The ABT call might be more interesting than usual for any updates on its coronavirus test, while JNJ might also have updates on the vaccine it has in development.
There’s data ahead too, this week. Watch for March retail sales on Wednesday, which will be the first retail sales report to really reflect a chunk of the virus’ impact on consumers.
ABC: Always Be Closing
Last week ended on a high note as stocks rallied in the final hour after a slight sputter. This might have some significance for the days ahead, because it pointed to possible investor resilience that was lacking over the last month.
Many participants entered Thursday worried that with a three-day weekend ahead, people might unwind risk late in the day. At first it looked like those fears would come true when both the (SPX) and the ($DJI) fell steeply as crude sold off about an hour ahead of the close.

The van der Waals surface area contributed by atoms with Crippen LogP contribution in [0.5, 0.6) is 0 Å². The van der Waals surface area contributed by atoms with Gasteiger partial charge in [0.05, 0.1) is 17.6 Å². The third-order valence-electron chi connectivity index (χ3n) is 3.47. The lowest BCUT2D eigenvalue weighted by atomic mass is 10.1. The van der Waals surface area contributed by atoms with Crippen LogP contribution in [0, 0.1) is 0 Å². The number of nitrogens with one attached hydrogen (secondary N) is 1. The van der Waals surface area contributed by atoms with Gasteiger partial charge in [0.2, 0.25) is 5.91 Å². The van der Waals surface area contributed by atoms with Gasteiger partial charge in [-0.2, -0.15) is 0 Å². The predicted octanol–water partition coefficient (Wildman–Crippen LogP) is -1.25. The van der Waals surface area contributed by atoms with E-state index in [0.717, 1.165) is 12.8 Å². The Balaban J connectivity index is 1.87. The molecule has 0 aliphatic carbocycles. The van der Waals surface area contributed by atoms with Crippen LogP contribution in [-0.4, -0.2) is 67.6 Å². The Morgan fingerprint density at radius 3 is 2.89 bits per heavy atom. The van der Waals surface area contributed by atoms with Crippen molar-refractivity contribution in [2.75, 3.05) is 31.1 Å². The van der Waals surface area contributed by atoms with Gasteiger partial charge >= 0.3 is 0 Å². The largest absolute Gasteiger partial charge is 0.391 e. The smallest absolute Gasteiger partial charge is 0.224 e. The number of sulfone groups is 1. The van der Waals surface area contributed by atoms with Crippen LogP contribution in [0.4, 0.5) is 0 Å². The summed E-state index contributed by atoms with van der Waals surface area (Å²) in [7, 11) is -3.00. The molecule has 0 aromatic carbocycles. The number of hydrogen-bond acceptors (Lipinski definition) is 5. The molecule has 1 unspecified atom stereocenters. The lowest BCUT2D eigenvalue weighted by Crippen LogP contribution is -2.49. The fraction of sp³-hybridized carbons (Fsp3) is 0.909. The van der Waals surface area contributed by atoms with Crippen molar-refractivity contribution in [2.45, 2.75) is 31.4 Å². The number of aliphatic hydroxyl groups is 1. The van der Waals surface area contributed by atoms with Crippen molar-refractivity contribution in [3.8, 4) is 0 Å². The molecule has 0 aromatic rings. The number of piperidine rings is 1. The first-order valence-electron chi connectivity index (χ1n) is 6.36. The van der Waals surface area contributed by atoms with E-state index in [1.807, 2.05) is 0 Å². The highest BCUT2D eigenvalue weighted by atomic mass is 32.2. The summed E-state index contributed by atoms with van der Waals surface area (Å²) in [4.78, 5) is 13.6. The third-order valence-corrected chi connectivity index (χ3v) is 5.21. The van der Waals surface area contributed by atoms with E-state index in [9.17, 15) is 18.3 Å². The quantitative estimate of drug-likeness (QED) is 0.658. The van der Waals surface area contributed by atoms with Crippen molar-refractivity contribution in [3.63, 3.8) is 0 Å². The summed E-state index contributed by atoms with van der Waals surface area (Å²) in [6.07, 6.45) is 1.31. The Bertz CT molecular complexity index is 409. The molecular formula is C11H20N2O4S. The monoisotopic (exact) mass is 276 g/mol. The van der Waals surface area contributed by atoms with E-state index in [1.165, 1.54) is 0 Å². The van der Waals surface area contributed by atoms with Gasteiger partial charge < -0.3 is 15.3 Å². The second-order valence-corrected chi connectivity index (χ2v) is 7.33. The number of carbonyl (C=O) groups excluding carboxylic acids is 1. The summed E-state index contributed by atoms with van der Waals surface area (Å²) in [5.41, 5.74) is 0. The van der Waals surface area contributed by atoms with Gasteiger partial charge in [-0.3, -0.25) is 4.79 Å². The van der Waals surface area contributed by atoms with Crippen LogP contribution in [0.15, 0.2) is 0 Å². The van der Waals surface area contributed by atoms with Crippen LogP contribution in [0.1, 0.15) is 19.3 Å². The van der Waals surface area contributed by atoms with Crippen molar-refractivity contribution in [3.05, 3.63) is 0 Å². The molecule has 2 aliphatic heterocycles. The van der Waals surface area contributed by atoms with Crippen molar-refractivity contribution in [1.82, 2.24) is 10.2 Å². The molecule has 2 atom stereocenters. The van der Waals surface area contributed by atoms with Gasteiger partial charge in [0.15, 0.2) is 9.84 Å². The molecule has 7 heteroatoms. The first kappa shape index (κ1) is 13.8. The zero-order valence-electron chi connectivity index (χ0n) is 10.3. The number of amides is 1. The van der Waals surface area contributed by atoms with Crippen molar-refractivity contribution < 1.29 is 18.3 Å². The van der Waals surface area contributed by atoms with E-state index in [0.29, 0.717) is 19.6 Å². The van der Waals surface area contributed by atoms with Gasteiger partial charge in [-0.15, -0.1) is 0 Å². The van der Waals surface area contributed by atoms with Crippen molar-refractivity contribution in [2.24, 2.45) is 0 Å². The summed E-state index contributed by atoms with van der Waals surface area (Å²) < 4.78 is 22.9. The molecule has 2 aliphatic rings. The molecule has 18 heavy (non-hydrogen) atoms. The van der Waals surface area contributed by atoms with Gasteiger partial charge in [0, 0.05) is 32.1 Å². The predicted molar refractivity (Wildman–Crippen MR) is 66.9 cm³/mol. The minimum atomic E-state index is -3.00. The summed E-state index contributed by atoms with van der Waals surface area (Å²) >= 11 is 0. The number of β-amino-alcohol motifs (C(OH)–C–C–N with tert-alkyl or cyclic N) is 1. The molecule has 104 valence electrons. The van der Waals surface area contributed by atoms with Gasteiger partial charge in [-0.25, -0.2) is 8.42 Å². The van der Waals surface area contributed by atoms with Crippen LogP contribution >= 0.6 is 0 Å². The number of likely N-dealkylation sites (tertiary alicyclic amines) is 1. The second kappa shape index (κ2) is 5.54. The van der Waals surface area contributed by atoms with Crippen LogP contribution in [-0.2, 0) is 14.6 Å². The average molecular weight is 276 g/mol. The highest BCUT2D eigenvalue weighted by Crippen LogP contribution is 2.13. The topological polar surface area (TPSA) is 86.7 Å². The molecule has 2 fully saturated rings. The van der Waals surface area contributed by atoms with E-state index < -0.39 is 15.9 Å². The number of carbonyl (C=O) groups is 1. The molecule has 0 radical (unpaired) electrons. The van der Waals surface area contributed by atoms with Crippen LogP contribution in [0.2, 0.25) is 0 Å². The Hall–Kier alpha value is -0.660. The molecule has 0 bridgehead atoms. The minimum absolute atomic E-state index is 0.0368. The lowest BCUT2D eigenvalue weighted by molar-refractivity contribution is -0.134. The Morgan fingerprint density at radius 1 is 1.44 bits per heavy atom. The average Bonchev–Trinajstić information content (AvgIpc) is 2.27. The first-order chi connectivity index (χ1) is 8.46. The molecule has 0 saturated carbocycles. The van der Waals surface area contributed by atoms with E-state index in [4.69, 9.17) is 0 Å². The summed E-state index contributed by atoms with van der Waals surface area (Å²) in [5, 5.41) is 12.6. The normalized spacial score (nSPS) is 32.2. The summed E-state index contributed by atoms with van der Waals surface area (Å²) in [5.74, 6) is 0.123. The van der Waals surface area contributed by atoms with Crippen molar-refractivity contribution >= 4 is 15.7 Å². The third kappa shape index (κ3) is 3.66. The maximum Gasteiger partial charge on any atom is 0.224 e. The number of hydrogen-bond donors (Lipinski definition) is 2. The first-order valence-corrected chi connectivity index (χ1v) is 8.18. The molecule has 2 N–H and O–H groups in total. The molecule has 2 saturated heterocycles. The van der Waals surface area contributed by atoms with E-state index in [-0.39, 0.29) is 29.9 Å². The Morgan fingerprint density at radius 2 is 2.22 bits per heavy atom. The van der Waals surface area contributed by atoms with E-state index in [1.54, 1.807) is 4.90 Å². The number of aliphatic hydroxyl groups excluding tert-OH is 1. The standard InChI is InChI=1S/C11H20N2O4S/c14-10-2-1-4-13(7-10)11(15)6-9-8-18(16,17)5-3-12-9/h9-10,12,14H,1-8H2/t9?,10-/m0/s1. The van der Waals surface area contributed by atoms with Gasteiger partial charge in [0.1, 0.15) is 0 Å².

But a funny thing happened on the way to what looked like another end-of-the-week disappointment. The downward effort lost steam and stocks came back to post moderate gains for the day, though major indices finished below their session highs. That was a very, very good signal, because the last few Fridays saw a free-fall into the close (Thursday was basically Friday last week with the holiday closure ahead). It was very encouraging to see the indices finish way off their session lows, and the SPX ended well above technical support that rests in the 2750 region.